Picture this: It’s a normal day of working from home as usual since the COVID-19 outbreak. After that satisfying cup of coffee, you log in. But something is wrong. No matter how many times you click, your files don’t open. Your screen is frozen and refuses to budge. And then, you see one of the worst nightmares any IT admin can imagine: “Oops, your files have been encrypted. But don’t worry, we haven’t deleted them yet.
Imagine being offered an electronic lock for your front door. One that allows you to open the door through a mobile application in the cloud, would you accept it? They promised that they would never lose the key, that with the app your would be able to open the door remotely and even through a webcam in the peephole, the device will be able to recognize your face and welcome you.
The recent Kaseya VSA cyberattack is an important reminder of how security works best when we approach it as a community. The adversarial pivot to supply chain-based attacks for delivering ransomware underscore the role we all must play in helping to keep each other protected.
When Splunk told me we would have a “breach holiday” theme for the summer, I didn’t think it would be quite so on the nose… For those of you who have been working on this Kaseya REvil Ransomware incident over the weekend, I salute you. We’ve been doing the same. As usual, my team here at Splunk likes to make sure that we have some actionable material before posting a blog, and this time is no different.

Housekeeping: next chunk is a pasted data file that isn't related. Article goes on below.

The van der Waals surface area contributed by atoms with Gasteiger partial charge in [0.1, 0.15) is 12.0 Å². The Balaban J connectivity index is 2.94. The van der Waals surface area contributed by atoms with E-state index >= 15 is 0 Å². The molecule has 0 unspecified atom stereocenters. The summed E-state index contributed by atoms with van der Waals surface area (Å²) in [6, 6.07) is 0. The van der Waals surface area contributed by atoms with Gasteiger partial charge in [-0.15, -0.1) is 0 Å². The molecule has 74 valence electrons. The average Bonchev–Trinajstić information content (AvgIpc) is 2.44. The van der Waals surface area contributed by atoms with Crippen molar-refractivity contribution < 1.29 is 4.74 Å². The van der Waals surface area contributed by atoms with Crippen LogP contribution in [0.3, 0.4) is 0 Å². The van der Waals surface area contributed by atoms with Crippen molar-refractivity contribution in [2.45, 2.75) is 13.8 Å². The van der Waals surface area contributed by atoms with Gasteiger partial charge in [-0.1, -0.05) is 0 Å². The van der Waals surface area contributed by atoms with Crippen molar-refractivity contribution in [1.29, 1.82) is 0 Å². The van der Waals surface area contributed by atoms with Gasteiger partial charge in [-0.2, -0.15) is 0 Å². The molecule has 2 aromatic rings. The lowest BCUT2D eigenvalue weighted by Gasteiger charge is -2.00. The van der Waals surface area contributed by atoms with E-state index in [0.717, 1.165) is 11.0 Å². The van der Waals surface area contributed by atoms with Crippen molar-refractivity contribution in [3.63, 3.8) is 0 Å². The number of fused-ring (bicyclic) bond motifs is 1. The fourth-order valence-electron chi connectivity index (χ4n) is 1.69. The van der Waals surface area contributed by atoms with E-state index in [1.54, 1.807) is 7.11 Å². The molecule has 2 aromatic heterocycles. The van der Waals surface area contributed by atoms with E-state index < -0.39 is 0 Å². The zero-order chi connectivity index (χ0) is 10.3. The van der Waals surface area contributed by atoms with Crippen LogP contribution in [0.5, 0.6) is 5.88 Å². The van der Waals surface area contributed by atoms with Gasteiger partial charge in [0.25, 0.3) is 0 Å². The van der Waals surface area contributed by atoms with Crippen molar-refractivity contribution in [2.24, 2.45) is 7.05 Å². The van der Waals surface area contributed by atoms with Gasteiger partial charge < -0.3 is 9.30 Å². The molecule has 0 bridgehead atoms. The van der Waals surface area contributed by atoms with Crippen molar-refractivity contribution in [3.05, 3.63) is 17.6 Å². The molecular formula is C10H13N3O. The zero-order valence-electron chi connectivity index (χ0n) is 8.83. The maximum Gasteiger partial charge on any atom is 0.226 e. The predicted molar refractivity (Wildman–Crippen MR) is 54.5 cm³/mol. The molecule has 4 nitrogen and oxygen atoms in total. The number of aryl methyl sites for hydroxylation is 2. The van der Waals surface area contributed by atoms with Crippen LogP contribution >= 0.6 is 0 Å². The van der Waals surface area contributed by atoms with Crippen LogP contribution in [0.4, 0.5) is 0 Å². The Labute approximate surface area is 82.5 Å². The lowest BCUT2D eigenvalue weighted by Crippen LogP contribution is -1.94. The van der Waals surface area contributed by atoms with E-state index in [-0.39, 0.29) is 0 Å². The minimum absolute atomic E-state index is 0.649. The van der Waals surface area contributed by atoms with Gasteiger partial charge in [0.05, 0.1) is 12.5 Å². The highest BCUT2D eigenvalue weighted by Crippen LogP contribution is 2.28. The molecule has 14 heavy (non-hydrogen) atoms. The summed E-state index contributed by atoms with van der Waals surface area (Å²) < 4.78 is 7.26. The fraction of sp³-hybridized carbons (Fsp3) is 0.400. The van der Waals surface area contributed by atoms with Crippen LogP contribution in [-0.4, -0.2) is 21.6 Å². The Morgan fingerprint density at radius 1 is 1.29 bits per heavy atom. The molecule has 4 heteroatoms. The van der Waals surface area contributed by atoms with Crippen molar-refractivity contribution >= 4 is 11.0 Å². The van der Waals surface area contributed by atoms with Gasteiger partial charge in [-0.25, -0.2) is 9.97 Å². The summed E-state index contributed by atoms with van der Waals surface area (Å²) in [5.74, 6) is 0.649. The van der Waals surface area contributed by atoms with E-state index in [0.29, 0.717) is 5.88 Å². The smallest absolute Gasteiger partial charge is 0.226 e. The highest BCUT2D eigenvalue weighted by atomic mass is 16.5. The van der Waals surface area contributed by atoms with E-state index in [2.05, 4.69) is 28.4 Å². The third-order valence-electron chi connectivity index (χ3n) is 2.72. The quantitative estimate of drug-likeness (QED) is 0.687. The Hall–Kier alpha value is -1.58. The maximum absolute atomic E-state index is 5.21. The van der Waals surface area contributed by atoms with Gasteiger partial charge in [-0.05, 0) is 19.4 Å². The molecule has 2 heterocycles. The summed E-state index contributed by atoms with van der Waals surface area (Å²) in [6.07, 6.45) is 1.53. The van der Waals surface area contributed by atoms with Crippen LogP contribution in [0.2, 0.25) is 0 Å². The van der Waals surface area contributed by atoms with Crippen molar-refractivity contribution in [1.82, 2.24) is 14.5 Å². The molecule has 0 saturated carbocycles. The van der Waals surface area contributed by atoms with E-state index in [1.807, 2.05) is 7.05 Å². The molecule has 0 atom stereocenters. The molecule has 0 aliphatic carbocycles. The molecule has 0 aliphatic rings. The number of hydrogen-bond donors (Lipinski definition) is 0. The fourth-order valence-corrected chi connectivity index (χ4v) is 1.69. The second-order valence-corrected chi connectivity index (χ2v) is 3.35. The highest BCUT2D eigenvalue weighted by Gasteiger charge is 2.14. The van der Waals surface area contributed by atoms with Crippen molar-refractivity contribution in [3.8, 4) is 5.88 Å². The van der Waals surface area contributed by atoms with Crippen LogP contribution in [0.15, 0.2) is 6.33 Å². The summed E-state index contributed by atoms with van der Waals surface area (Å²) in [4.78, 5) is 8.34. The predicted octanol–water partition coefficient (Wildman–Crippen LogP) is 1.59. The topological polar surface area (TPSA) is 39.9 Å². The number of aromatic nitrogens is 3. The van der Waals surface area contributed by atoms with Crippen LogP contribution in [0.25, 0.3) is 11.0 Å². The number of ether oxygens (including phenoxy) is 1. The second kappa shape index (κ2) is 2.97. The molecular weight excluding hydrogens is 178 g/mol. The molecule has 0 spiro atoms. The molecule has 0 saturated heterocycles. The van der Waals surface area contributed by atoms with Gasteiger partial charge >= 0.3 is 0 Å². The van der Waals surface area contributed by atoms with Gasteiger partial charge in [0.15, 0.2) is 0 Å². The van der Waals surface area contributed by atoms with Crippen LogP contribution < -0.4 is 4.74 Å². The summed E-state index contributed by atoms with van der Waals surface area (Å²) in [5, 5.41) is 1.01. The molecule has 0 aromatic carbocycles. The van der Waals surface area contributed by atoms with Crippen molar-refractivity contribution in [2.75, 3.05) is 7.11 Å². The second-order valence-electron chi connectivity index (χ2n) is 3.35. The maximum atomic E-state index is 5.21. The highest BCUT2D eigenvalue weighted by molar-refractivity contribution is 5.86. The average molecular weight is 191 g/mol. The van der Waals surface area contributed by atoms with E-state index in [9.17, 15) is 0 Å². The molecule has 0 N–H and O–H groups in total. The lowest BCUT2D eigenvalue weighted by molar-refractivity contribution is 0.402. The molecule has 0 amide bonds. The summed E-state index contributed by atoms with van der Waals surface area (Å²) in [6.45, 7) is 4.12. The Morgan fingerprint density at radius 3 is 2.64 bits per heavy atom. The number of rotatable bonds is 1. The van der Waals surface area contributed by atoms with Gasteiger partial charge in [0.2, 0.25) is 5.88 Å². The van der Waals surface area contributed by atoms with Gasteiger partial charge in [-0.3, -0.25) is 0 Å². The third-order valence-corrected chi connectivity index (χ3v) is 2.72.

A SQL injection attack is an attempt to modify the syntax of a SQL query executed in conjunction with a user-initiated action within a software application. Some examples of user-initiated actions include searching for a product within an e-commerce catalog, adding a comment to a blog post, and creating a new user account. In each of these scenarios, the user uses a form to submit input (e.g.
As developers, we know the pitfalls of the internet – the gateways that malicious actors can exploit to steal private data, siphon money and generally wreak havoc. But if we’re going to build watertight applications, it’s essential that we keep updating our knowledge base and prepare for every possible assault. In this post, we’re going to discuss five particularly common forms of attack.
The ongoing news of massive cyberattacks on manufacturing and energy companies has been a wake-up call. Operational Technology (OT) Security had not been on the radar of many CISOs and plant managers until they got hit. After reacting in a defensive mode last year it is time to step up with a proactive security strategy including OT. Secure Factory by Splunk helps manufacturing companies better understand and address their unique security challenges.